Sun to Open-Source Education

 
 
By Darryl K. Taft  |  Posted 2006-03-07
 
 
 

Sun to Open-Source Education


NEW YORK—Sun Microsystems is taking a cue from its successes with open source to help shape the future of education and bridge the digital divide, according to the companys chief executive, Scott McNealy.

In a speech at Suns WWERC (Worldwide Education and Research Conference) here on March 7, McNealy said Sun has spun out its GELC (Global Education and Learning Community) effort into a nonprofit organization aimed at aimed at delivering self-paced, Web-based, free and open content—including curriculum, resources and assessment—for the K-12 segment.

Or, as McNealy put it, GELC is "open-sourcing education."

McNealy said, "[The] opportunity here is to apply all the community development to textbooks, curriculum and assessment for K-12. So with the help of some folks at Sun we created the GELC, with 2,700 members worldwide and 370-plus projects."

McNealy introduced Barbara "Bobbi" Kurshan as the newly appointed executive director of GELC.

Kurshan said she sees GELC as "a great way to look at how open source can impact learning. I think we have a phenomenal opportunity to make reform in education."

Sun spins off an online education project as a nonprofit. Click here to read more.

Kurshan added that her initial areas of focus will be on fund raising, ensuring that the organization maintains a strong Web presence, and developing new partnerships. Kurshan also said she is considering a new name for the organization.

"Its really wonderful to open-source browsers and other technology, but thats nothing compared to open-sourcing education," McNealy said.

Meanwhile, as part of a demonstration of new technology Sun is working on to assist educators, McNealy called Roger Meike, a principal researcher at Sun Labs, to come onstage and demonstrate the new Sun SPOT (Small Programmable Object Technology), announced March 6.

Meike said Project Sun SPOT provides a way to easily, affordably and quickly build Java-based sensor applications that run directly on the CPU without any underlying operating system.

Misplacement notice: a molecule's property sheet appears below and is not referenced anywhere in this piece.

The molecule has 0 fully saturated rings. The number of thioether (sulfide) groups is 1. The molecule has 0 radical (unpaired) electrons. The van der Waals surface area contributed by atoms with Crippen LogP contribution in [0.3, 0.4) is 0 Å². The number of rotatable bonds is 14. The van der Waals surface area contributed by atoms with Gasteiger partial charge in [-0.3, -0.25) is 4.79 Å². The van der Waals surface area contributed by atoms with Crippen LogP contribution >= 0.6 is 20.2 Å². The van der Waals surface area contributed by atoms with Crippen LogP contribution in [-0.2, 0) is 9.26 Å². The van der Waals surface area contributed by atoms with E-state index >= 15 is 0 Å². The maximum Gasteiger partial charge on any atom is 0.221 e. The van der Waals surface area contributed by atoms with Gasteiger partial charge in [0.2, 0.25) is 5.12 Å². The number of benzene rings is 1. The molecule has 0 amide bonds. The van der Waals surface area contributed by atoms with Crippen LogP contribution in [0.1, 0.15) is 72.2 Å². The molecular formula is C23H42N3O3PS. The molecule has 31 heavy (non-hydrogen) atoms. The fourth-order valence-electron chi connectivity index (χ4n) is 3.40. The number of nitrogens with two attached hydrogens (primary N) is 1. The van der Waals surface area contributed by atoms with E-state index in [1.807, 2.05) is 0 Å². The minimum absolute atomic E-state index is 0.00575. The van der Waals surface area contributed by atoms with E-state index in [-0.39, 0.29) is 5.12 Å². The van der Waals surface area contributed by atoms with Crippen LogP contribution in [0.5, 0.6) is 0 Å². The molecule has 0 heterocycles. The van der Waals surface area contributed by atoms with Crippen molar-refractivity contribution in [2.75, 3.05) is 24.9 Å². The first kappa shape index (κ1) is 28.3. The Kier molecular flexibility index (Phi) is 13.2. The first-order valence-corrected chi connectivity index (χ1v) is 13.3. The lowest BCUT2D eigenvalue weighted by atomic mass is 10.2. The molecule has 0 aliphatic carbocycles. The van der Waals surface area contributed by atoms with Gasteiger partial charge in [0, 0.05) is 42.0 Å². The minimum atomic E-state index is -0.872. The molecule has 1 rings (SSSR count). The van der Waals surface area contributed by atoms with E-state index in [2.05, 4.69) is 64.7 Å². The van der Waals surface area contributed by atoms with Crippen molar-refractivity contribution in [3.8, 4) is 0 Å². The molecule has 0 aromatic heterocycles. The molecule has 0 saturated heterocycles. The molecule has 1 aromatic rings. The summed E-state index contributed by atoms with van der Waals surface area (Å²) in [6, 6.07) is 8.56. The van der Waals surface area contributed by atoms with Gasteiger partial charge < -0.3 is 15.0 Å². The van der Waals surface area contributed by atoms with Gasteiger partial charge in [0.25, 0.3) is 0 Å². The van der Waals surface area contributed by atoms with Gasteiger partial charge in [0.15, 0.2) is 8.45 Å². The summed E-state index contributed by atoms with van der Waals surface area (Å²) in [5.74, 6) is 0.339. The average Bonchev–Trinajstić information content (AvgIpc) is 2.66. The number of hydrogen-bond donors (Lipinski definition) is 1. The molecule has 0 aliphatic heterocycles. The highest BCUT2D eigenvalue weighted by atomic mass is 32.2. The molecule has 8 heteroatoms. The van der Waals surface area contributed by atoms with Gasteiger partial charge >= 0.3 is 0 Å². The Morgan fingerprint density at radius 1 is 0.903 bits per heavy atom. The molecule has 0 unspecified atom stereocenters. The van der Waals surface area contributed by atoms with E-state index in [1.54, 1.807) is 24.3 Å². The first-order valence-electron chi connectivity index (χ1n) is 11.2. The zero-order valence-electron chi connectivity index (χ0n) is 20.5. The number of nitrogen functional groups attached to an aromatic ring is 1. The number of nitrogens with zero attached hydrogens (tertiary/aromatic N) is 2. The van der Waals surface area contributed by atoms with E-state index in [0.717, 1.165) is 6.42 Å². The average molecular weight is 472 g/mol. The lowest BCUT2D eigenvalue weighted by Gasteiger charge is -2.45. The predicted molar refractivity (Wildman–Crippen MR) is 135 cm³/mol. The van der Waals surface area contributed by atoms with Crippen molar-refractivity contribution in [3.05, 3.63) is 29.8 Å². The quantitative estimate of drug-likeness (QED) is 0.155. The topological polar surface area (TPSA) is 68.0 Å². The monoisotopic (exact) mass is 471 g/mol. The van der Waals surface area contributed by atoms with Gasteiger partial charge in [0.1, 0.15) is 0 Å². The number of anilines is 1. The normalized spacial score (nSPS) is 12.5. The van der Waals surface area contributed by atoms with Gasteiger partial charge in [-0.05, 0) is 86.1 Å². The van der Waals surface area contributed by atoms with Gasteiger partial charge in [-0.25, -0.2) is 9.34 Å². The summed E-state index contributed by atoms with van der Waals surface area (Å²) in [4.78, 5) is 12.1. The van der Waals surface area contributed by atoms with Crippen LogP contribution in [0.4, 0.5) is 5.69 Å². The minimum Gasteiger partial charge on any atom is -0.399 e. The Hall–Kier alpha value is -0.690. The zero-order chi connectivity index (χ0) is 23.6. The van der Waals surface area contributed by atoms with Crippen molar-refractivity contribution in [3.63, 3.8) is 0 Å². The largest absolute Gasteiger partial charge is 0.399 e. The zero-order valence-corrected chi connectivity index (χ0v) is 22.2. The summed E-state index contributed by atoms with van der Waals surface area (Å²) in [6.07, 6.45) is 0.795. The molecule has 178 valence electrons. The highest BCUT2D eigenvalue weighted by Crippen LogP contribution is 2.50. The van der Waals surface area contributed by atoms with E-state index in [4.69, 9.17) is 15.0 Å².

"People are using these for teaching," Meike said, displaying a small SPOT device that he said featured light sensors, temperature sensors and motion (directional) sensors.

"They can be used for things like package tracking," he said. "Were interested in the education, research and hobbyist markets," he added. And Sun officials said the company is in talks with the Lego Group about possibly doing games or kits based on the SPOT technology.

Next Page: Sun gives away grid time.

Sun Gives Away Grid


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McNealy also discussed other Sun efforts to collaborate with educators through programs such as STAR (Sun Technology and Academic Resource). Sun gives away about $8 million in hardware annually, he said.

In addition, Sun is awarding 10 institutions the Sun Grid Education Grant for 100,000 hours of CPU time on the Sun grid. "Were donating one million CPU hours to academia," McNealy said. "Princeton has used 20,000 hours of their 100,000."

Dave Lambert, CIO at Georgetown University in Washington, joined McNealy onstage and said, of the big IT issues, "the one foremost in my mind is dealing with the explosion of enterprise applications" that are part of daily life at a major university.

Lambert said Georgetown standardized on Suns software and systems because of Suns "commitment to openness and collaboration."

McNealy entitled his talk "Delivering the Participation Age" and said, "Everyone and everything is participating on the network, and thats a good thing … Our cause is to eliminate the digital divide."

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McNealy said despite the fact that more than 3 million people a week are getting on the Internet, by 2007 that would still mean that "three out of every four people will not be on the Net."

However, McNealy said he believes Sun has "some interesting technologies and strategies around open source" that can help bridge the digital divide.

One such strategy is Suns support for the education community, which McNealy called "one of the most important communities we have."

McNealy said Suns integrated software platform, JES (Java Enterprise System), has more than 1.1 million subscribers, and 40 percent of major universities use JES. "It all works together, no assembly required, no IBM Global Services necessary."

McNealy did a parody of a college yearbook where he identified Sun products under different headings. Under "Most Likely to Change the World" he listed the Sun Grid offering of grid services for $1 per CPU hour.

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